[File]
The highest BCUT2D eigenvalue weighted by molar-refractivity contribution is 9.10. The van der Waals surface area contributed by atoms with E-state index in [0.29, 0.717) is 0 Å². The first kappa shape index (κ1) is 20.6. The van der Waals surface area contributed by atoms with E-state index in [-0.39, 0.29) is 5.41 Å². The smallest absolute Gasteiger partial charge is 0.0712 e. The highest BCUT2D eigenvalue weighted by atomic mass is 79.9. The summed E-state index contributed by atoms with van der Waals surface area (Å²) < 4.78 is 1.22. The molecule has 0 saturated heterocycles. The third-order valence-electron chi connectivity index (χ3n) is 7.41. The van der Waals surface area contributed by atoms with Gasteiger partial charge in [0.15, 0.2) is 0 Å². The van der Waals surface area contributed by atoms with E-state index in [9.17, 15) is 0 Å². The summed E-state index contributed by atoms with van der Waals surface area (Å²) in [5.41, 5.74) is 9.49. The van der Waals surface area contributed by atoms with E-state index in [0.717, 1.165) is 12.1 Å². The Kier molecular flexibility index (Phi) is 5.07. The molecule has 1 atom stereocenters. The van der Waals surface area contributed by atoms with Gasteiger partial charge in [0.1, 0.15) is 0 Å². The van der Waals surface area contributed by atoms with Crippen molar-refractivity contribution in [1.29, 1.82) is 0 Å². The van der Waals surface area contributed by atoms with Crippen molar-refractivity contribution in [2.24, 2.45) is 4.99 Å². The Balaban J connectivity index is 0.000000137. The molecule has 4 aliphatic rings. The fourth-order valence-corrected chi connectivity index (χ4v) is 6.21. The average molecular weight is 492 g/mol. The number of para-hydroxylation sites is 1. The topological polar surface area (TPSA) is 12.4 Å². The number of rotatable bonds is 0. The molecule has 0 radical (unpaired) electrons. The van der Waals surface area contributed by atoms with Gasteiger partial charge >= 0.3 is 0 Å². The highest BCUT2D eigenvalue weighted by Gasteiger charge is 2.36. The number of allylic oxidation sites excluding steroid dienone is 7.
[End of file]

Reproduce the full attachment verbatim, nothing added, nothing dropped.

The highest BCUT2D eigenvalue weighted by molar-refractivity contribution is 9.10. The van der Waals surface area contributed by atoms with E-state index in [0.29, 0.717) is 0 Å². The first kappa shape index (κ1) is 20.6. The van der Waals surface area contributed by atoms with E-state index in [-0.39, 0.29) is 5.41 Å². The smallest absolute Gasteiger partial charge is 0.0712 e. The highest BCUT2D eigenvalue weighted by atomic mass is 79.9. The summed E-state index contributed by atoms with van der Waals surface area (Å²) < 4.78 is 1.22. The molecule has 0 saturated heterocycles. The third-order valence-electron chi connectivity index (χ3n) is 7.41. The van der Waals surface area contributed by atoms with Gasteiger partial charge in [0.15, 0.2) is 0 Å². The van der Waals surface area contributed by atoms with E-state index in [9.17, 15) is 0 Å². The summed E-state index contributed by atoms with van der Waals surface area (Å²) in [5.41, 5.74) is 9.49. The van der Waals surface area contributed by atoms with E-state index in [0.717, 1.165) is 12.1 Å². The Kier molecular flexibility index (Phi) is 5.07. The molecule has 1 atom stereocenters. The van der Waals surface area contributed by atoms with Gasteiger partial charge in [0.1, 0.15) is 0 Å². The van der Waals surface area contributed by atoms with Crippen molar-refractivity contribution in [1.29, 1.82) is 0 Å². The van der Waals surface area contributed by atoms with Crippen molar-refractivity contribution in [2.24, 2.45) is 4.99 Å². The Balaban J connectivity index is 0.000000137. The molecule has 4 aliphatic rings. The fourth-order valence-corrected chi connectivity index (χ4v) is 6.21. The average molecular weight is 492 g/mol. The number of para-hydroxylation sites is 1. The topological polar surface area (TPSA) is 12.4 Å². The number of rotatable bonds is 0. The molecule has 0 radical (unpaired) electrons. The van der Waals surface area contributed by atoms with Gasteiger partial charge >= 0.3 is 0 Å². The highest BCUT2D eigenvalue weighted by Gasteiger charge is 2.36. The number of allylic oxidation sites excluding steroid dienone is 7.